Myanmar Junta Uses Japan-Donated Ships to Transport Troops in Rakhine: HRW
By The Irrawaddy 11 October 2022
Myanmar’s military regime used ships donated by Japan for civilian use to transport troops in war-torn northern Rakhine State, Human Rights Watch (HRW) said on Tuesday. The rights watchdog called on the Japanese government to suspend non-humanitarian aid to Myanmar and sanction junta officials linked with serious human rights violations.
Citing confidential letters sent from Myanmar National Inland Water Transport to the junta’s Transport and Communications Ministry, HRW said Rakhine’s transport minister ordered its Department of Inland Water Transport on September 13 to “ready” the Japan-donated “Kisapanadi I” and “Kisapanadi III” for voyages between state capital Sittwe and Buthidaung.
The letter stated that on September 14, the two ships transported “over 100 Tatmadaw [Myanmar] troops, as well as their supplies and materials” along the Mayu River to Buthidaung in northern Rakhine, where the regime is fighting the Arakan Army (AA) ethnic armed group.
The vessels used were among three ships delivered by Japan between 2017 and 2019. Japan provided the vessels to Myanmar under the 500-million-yen (US$3.5 million) Economic and Social Development Program signed in September 2016 under the National League for Democracy government. The Japanese embassy in Myanmar said the program aimed “to improve water transport in Myanmar and contribute to the economic and social development of Myanmar by donating passenger ships for coastal transport in Rakhine State”.
The regime has been reinforcing its forces in northern Rakhine State since August, launching airstrikes and heavy artillery bombardments against AA troops there and in Paletwa Township of neighboring Chin State.
Despite deploying heavy weaponry, the regime is struggling for control in northern Rakhine State where the AA has seized at least 30 junta outposts in Maungdaw. On Monday, it occupied a regime border police outpost in the area, capturing three prisoners, retrieving bodies of junta personnel and seizing weapons and military equipment.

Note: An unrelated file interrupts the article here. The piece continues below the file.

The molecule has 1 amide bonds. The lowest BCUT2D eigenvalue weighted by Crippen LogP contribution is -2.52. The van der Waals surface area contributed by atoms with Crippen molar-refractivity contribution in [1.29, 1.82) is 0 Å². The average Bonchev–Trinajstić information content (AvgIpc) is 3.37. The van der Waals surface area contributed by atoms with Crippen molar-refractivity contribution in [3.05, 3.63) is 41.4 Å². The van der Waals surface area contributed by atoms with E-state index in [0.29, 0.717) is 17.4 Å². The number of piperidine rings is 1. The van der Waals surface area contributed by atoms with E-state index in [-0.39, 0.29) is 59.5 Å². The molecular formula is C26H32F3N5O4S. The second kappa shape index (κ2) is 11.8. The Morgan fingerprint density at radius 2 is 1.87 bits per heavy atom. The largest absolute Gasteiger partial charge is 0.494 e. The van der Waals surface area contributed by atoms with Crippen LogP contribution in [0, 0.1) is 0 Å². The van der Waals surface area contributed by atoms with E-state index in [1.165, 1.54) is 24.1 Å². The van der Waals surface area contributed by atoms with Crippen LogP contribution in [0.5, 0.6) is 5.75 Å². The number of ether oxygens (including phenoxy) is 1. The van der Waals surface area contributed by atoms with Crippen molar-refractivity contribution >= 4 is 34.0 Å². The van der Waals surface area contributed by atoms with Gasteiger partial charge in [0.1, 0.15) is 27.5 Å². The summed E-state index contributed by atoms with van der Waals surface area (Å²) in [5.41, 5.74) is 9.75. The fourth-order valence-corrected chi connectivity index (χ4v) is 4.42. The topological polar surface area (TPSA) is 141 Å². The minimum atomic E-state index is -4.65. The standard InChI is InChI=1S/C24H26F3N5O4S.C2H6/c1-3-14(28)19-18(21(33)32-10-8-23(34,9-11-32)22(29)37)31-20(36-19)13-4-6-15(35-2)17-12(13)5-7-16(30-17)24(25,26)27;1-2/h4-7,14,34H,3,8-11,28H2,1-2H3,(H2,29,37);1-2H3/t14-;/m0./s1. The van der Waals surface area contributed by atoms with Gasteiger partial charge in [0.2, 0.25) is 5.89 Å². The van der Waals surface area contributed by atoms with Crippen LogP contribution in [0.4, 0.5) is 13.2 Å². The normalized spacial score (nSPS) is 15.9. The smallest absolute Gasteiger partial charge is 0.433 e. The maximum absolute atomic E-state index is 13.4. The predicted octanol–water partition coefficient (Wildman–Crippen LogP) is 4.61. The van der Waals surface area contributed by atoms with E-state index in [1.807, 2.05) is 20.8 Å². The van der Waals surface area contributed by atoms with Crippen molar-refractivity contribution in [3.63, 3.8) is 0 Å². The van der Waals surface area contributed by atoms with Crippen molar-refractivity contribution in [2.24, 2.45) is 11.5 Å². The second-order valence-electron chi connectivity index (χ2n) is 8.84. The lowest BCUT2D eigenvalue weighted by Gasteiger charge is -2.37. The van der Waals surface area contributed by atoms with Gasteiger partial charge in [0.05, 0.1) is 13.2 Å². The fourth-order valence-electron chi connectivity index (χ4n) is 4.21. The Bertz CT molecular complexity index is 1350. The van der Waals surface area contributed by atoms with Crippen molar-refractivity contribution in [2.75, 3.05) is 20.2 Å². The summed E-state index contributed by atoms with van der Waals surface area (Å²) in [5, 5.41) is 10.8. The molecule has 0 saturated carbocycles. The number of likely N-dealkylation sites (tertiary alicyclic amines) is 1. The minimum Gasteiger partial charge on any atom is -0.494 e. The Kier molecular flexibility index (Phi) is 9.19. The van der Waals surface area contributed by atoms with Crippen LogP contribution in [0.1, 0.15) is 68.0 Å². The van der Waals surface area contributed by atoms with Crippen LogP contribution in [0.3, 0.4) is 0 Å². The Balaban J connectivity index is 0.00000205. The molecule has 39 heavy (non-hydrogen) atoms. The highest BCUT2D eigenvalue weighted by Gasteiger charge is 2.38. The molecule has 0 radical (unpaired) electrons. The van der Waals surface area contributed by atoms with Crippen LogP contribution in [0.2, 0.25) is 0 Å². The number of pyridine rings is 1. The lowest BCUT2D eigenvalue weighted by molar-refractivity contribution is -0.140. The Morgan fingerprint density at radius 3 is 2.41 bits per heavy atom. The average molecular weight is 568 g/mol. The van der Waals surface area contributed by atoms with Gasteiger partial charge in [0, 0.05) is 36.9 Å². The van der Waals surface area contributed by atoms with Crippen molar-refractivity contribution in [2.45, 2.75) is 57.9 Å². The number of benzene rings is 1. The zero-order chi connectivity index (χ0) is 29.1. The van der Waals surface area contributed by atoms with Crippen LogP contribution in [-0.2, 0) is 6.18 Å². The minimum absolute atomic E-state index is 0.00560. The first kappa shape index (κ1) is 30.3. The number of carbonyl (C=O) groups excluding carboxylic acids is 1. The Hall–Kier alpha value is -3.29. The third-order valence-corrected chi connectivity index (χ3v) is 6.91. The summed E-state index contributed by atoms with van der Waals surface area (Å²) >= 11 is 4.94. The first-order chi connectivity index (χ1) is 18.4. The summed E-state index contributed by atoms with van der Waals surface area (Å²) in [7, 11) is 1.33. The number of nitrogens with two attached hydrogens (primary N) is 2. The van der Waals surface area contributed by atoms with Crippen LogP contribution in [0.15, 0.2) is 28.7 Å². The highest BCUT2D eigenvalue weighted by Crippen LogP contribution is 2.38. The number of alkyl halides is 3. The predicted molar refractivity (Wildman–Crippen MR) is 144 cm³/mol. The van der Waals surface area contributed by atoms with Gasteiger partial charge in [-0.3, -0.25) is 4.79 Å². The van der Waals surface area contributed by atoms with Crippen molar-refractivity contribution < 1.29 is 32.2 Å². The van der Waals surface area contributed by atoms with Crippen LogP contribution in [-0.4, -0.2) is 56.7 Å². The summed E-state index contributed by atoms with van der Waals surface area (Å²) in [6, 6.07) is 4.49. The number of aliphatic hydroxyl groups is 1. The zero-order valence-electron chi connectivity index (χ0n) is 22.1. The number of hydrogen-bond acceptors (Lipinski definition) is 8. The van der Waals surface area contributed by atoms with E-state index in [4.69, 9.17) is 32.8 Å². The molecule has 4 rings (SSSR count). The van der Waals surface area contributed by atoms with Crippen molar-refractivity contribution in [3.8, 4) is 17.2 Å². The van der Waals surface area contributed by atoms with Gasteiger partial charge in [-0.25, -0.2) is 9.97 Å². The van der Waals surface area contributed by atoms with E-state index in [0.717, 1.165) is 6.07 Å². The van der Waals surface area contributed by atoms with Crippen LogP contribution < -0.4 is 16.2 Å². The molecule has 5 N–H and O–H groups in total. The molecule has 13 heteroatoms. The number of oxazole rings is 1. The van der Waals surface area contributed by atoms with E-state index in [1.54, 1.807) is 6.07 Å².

The UN said fighting in Rakhine and Chin State has displaced more than 17,400 people since August and prompted a travel clampdown that is delaying delivery of critical aid, particularly food.
Rakhine State’s chief of police and transport minister confirmed in a September 23 letter to the national transport and communications minister that the two vessels had been used for “military purposes”, HRW said.
In the letter, Rakhine authorities sought to justify military use of ships, citing provision No 250 of Myanmar’s 2008 Constitution, which states “the Region or State Government shall have the responsibility to assist the Union Government in the preservation of the stability of the Union, community peace and tranquility and prevalence of law and order.”
HRW’s Asia program officer Teppei Kasai said the regime’s misuse of Japanese aid for military purposes effectively made Japan a backer of junta military operations, adding “the Japanese government needs to urgently reassess its obviously failing approach to curtailing the junta’s abuses.”
A Japanese Foreign Ministry official responded to HRW’s inquiry on October 3, saying Tokyo was working to ensure appropriate use of facilities and equipment provided through Official Development Assistance programs.
“Japan is taking appropriate measures regarding the issue in question,” said the official, declining to disclose further details because it was a “diplomatic matter,” the HRW said.
Following the February 1, 2021 military coup in Myanmar, the Japanese government called a halt on new non-humanitarian ODA programs in Myanmar but did not suspend ongoing projects. As of November 2021, Japan had provided about $9.6 billion in loan assistance, $2.5 billion in aid grants, and $690 million in technical assistance to Myanmar.